When women reach a certain age and achieve modest success after sacrificing time, money, and their lives to questionable ends, they start to wonder whether they made the right choices. The body sags, the gigs dry up, the “success” is emptier than once thought.
Sarah Silverman is one of these women.
A few months back, Jonah Hill mercilessly roasted Sarah about her age and being single. She admitted later that the jokes stung:
Sarah Silverman has an idea of what she’s lost and fears that she has indeed missed something important and so she rationalizes and says things like this:
As a comic always working & on the road I have had to decide between motherhood & living my fullest life & I chose the latter.
— Sarah Silverman (@SarahKSilverman) February 28, 2017
Sarah Silverman cannot fathom living a full life and being a mother. She at once justifies her own decisions by deriding the lives of women who chose to be mothers.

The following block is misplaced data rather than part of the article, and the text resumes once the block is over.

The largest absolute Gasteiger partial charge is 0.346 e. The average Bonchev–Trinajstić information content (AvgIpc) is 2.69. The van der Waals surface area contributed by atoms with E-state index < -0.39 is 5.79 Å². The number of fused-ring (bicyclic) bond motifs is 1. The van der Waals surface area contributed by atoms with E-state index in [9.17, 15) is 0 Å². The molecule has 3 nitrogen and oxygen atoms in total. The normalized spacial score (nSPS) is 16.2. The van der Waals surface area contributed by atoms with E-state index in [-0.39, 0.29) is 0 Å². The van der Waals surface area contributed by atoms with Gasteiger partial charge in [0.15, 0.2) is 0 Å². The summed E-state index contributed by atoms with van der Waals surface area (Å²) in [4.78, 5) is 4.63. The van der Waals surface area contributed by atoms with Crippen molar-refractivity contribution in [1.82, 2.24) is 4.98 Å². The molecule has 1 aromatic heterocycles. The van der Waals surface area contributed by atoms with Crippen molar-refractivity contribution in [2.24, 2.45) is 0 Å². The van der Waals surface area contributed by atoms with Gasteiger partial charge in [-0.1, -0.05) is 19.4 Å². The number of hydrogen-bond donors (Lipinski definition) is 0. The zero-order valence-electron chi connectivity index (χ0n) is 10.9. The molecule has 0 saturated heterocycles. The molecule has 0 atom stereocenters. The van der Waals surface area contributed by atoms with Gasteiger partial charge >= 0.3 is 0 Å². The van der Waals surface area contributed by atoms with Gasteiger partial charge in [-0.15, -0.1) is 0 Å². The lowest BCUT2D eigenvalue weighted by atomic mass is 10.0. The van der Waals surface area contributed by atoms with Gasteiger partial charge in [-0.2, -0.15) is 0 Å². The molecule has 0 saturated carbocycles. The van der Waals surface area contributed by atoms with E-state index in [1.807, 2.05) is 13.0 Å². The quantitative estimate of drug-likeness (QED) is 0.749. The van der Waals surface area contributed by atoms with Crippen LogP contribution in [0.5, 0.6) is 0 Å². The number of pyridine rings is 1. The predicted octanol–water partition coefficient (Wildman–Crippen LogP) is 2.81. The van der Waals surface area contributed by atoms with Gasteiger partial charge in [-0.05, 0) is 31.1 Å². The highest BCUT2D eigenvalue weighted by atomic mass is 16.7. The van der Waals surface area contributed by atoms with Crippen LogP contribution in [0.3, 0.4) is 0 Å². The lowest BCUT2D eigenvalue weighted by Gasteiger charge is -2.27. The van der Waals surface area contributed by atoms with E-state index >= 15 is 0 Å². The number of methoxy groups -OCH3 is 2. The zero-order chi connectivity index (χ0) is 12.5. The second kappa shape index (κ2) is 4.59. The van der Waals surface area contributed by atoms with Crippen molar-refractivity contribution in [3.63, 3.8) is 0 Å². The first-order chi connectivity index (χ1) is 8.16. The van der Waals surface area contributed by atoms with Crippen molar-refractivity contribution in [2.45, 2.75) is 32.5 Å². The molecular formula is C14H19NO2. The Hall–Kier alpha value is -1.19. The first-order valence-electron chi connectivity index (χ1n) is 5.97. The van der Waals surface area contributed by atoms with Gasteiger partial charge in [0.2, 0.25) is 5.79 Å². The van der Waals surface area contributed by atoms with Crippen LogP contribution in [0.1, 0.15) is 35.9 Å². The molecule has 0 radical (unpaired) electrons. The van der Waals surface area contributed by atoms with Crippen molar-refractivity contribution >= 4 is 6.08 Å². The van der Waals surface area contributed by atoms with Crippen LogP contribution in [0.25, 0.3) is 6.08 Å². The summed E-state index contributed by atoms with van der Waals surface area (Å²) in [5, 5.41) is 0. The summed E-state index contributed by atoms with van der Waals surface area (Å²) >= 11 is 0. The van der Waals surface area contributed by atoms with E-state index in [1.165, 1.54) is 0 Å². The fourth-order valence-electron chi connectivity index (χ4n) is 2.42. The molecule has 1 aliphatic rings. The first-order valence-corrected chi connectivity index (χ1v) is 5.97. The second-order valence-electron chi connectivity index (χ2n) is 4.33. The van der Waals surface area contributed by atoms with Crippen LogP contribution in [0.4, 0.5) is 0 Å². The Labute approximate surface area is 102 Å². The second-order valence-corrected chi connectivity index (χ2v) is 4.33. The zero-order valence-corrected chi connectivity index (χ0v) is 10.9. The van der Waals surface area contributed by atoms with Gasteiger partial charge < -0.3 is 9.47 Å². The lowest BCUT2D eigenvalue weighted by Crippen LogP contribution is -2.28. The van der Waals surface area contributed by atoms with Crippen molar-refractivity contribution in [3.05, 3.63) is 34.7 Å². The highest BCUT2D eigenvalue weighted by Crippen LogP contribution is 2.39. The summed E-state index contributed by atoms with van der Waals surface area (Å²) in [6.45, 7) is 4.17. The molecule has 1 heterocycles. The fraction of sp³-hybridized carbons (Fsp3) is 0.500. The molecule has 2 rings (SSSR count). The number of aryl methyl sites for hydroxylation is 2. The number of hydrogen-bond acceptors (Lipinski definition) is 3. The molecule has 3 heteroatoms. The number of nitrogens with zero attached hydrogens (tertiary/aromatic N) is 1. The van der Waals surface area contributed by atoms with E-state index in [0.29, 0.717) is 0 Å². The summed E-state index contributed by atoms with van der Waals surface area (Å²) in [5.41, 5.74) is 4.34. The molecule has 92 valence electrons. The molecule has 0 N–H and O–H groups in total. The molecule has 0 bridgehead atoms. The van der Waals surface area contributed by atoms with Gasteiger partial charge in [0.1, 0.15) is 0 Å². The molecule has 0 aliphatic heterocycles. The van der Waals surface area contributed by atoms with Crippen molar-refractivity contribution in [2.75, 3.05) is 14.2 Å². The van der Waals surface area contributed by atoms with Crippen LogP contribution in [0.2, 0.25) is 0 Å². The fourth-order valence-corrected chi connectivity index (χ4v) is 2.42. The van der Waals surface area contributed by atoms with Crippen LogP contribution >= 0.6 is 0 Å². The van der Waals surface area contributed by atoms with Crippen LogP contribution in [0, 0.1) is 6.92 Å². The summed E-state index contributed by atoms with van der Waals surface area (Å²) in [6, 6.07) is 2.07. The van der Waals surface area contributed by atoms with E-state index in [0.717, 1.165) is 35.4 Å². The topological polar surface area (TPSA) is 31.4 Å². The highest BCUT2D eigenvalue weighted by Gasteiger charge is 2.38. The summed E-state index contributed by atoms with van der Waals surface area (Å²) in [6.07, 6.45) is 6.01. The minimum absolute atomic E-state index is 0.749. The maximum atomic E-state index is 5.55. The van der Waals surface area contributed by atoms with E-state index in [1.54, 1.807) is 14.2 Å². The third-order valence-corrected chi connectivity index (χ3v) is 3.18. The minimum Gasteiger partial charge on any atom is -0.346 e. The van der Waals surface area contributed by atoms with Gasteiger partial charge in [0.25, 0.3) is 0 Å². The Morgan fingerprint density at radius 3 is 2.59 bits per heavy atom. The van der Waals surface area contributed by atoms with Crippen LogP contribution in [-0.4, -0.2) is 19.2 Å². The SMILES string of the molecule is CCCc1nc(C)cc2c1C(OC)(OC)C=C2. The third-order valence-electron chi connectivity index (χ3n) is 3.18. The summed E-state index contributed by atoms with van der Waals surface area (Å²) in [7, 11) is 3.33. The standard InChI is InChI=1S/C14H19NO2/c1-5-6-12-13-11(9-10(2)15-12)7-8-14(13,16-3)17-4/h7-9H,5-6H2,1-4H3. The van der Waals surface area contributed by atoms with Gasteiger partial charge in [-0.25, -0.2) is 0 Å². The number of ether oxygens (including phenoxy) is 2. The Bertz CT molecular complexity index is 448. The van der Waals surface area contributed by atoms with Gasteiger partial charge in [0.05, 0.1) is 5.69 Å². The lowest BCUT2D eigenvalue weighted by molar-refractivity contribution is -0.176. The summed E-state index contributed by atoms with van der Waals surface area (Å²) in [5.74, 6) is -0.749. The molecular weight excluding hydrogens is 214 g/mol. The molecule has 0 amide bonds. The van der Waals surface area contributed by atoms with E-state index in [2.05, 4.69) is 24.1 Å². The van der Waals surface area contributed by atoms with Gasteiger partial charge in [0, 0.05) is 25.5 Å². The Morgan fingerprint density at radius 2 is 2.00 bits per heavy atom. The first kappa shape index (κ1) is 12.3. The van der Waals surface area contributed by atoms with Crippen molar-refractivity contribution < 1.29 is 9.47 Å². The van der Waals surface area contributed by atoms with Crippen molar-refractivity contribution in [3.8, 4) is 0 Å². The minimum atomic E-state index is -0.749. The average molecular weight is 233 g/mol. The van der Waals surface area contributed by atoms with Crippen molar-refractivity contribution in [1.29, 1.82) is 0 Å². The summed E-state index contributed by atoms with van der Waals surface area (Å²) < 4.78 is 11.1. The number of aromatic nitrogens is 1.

The moms have the last laugh, though. They know the truth: it is possible to live a full life and be a mother.
For many mothers this is also a truth: life before motherhood felt full but that’s only because a woman without children doesn’t know what life with children is like. Life with children is new again and more diverse and more nuanced and it stretches a woman and makes her wiser, more patient, more self-aware, more efficient. A mother is born when a child is born and she is a whole new thing.
Then, the child grows up and to a mother’s delight she has friends and companions and more love than she thought possible. If she’s blessed with grandchildren, the love multiplies and grows again. Her life, far from limited, is fuller and renewed with each generation.
Sarah Silverman cannot dare to think these thoughts. She has to imagine that she’s made a good choice; a better choice. Like other women her age, she looks into the mirror and sees the wrinkles, the time. It goes so quickly. What does she have to show for it? A bigger house? A better bank account?
More importantly, with whom does she share her blessings, her experiences, her life? Like a good joke, sometimes the payoff comes after a long and winding story. That’s what motherhood is–the winding of a story with your own. The payoff comes when you least expect it.
Somewhere deep inside, Sarah Silverman doubts her decisions otherwise she’d feel no need to justify them. She is right to doubt them.
Motherhood and career are not mutually exclusive. The joys of motherhood make the joys of career pale in comparison.
Don’t tell Sarah, though. She’s already filled with regret.